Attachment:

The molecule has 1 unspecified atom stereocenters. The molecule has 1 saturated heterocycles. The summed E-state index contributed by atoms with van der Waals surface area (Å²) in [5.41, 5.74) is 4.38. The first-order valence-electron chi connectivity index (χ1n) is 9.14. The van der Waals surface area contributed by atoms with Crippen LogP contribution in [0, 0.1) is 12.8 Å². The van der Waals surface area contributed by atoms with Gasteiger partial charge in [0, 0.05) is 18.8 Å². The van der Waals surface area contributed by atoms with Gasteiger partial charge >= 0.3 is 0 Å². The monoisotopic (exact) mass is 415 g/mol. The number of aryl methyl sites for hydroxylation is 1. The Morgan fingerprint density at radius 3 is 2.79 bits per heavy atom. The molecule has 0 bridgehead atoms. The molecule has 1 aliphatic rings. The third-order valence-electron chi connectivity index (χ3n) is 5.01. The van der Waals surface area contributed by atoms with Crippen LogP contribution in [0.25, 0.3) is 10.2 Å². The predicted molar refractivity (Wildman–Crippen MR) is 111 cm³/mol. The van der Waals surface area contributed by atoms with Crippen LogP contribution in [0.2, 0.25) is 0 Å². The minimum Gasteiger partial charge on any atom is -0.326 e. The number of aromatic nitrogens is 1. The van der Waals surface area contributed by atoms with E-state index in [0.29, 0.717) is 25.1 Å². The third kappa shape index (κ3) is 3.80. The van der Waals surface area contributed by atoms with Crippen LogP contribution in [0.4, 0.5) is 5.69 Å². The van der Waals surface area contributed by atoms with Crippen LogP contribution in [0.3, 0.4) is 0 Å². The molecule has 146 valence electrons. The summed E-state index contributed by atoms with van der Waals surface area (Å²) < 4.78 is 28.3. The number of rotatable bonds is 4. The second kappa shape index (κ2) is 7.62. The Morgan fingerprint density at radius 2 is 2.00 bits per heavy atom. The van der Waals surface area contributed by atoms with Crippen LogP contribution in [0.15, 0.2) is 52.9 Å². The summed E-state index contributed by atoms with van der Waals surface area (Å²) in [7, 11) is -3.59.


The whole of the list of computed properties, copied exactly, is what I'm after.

The molecule has 1 unspecified atom stereocenters. The molecule has 1 saturated heterocycles. The summed E-state index contributed by atoms with van der Waals surface area (Å²) in [5.41, 5.74) is 4.38. The first-order valence-electron chi connectivity index (χ1n) is 9.14. The van der Waals surface area contributed by atoms with Crippen LogP contribution in [0, 0.1) is 12.8 Å². The van der Waals surface area contributed by atoms with Gasteiger partial charge in [0, 0.05) is 18.8 Å². The van der Waals surface area contributed by atoms with Gasteiger partial charge >= 0.3 is 0 Å². The monoisotopic (exact) mass is 415 g/mol. The number of aryl methyl sites for hydroxylation is 1. The Morgan fingerprint density at radius 3 is 2.79 bits per heavy atom. The molecule has 0 bridgehead atoms. The molecule has 1 aliphatic rings. The third-order valence-electron chi connectivity index (χ3n) is 5.01. The van der Waals surface area contributed by atoms with Crippen LogP contribution in [0.25, 0.3) is 10.2 Å². The predicted molar refractivity (Wildman–Crippen MR) is 111 cm³/mol. The van der Waals surface area contributed by atoms with Crippen LogP contribution in [0.2, 0.25) is 0 Å². The minimum Gasteiger partial charge on any atom is -0.326 e. The number of aromatic nitrogens is 1. The van der Waals surface area contributed by atoms with E-state index in [0.29, 0.717) is 25.1 Å². The third kappa shape index (κ3) is 3.80. The van der Waals surface area contributed by atoms with Crippen LogP contribution in [0.4, 0.5) is 5.69 Å². The van der Waals surface area contributed by atoms with Crippen LogP contribution in [0.3, 0.4) is 0 Å². The molecule has 146 valence electrons. The summed E-state index contributed by atoms with van der Waals surface area (Å²) < 4.78 is 28.3. The number of rotatable bonds is 4. The second kappa shape index (κ2) is 7.62. The Morgan fingerprint density at radius 2 is 2.00 bits per heavy atom. The van der Waals surface area contributed by atoms with Crippen LogP contribution in [0.15, 0.2) is 52.9 Å². The summed E-state index contributed by atoms with van der Waals surface area (Å²) in [7, 11) is -3.59.